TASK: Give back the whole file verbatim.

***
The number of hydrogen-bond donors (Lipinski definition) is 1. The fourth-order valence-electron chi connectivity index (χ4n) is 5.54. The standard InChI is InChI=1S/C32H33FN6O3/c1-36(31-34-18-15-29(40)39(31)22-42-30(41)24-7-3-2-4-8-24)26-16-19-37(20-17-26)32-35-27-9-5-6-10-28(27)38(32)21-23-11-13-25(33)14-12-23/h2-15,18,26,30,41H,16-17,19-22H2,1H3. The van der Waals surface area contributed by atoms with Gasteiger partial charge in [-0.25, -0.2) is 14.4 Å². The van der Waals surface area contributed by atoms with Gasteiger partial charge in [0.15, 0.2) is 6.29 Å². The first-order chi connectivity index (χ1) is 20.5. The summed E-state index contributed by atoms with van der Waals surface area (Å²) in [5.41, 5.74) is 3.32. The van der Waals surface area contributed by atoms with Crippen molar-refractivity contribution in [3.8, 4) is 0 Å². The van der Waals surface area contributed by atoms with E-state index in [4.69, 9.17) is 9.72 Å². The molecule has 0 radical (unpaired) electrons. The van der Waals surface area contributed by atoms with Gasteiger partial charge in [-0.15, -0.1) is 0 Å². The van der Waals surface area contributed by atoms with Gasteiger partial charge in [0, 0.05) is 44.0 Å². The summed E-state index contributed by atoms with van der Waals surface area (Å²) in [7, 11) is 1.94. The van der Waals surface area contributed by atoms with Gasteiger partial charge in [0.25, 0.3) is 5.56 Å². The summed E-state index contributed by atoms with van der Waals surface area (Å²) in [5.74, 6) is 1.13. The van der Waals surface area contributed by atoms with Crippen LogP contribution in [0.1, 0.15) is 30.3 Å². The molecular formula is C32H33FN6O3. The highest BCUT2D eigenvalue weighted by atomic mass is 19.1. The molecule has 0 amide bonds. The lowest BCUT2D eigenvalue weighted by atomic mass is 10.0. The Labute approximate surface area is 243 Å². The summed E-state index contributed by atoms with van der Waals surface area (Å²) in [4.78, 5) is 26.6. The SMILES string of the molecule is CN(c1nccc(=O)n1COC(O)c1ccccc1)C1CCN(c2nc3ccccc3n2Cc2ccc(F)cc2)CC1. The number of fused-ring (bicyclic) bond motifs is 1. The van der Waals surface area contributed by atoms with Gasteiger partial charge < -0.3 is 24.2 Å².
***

The number of hydrogen-bond donors (Lipinski definition) is 1. The fourth-order valence-electron chi connectivity index (χ4n) is 5.54. The standard InChI is InChI=1S/C32H33FN6O3/c1-36(31-34-18-15-29(40)39(31)22-42-30(41)24-7-3-2-4-8-24)26-16-19-37(20-17-26)32-35-27-9-5-6-10-28(27)38(32)21-23-11-13-25(33)14-12-23/h2-15,18,26,30,41H,16-17,19-22H2,1H3. The van der Waals surface area contributed by atoms with Gasteiger partial charge in [-0.25, -0.2) is 14.4 Å². The van der Waals surface area contributed by atoms with Gasteiger partial charge in [0.15, 0.2) is 6.29 Å². The first-order chi connectivity index (χ1) is 20.5. The summed E-state index contributed by atoms with van der Waals surface area (Å²) in [5.41, 5.74) is 3.32. The van der Waals surface area contributed by atoms with Crippen molar-refractivity contribution in [3.8, 4) is 0 Å². The van der Waals surface area contributed by atoms with E-state index in [4.69, 9.17) is 9.72 Å². The molecule has 0 radical (unpaired) electrons. The van der Waals surface area contributed by atoms with Gasteiger partial charge in [-0.15, -0.1) is 0 Å². The van der Waals surface area contributed by atoms with Gasteiger partial charge in [0, 0.05) is 44.0 Å². The summed E-state index contributed by atoms with van der Waals surface area (Å²) in [7, 11) is 1.94. The van der Waals surface area contributed by atoms with Gasteiger partial charge in [0.25, 0.3) is 5.56 Å². The summed E-state index contributed by atoms with van der Waals surface area (Å²) in [5.74, 6) is 1.13. The van der Waals surface area contributed by atoms with Crippen LogP contribution in [0.1, 0.15) is 30.3 Å². The molecular formula is C32H33FN6O3. The highest BCUT2D eigenvalue weighted by atomic mass is 19.1. The molecule has 0 amide bonds. The lowest BCUT2D eigenvalue weighted by atomic mass is 10.0. The Labute approximate surface area is 243 Å². The summed E-state index contributed by atoms with van der Waals surface area (Å²) in [4.78, 5) is 26.6. The SMILES string of the molecule is CN(c1nccc(=O)n1COC(O)c1ccccc1)C1CCN(c2nc3ccccc3n2Cc2ccc(F)cc2)CC1. The number of fused-ring (bicyclic) bond motifs is 1. The van der Waals surface area contributed by atoms with Gasteiger partial charge < -0.3 is 24.2 Å².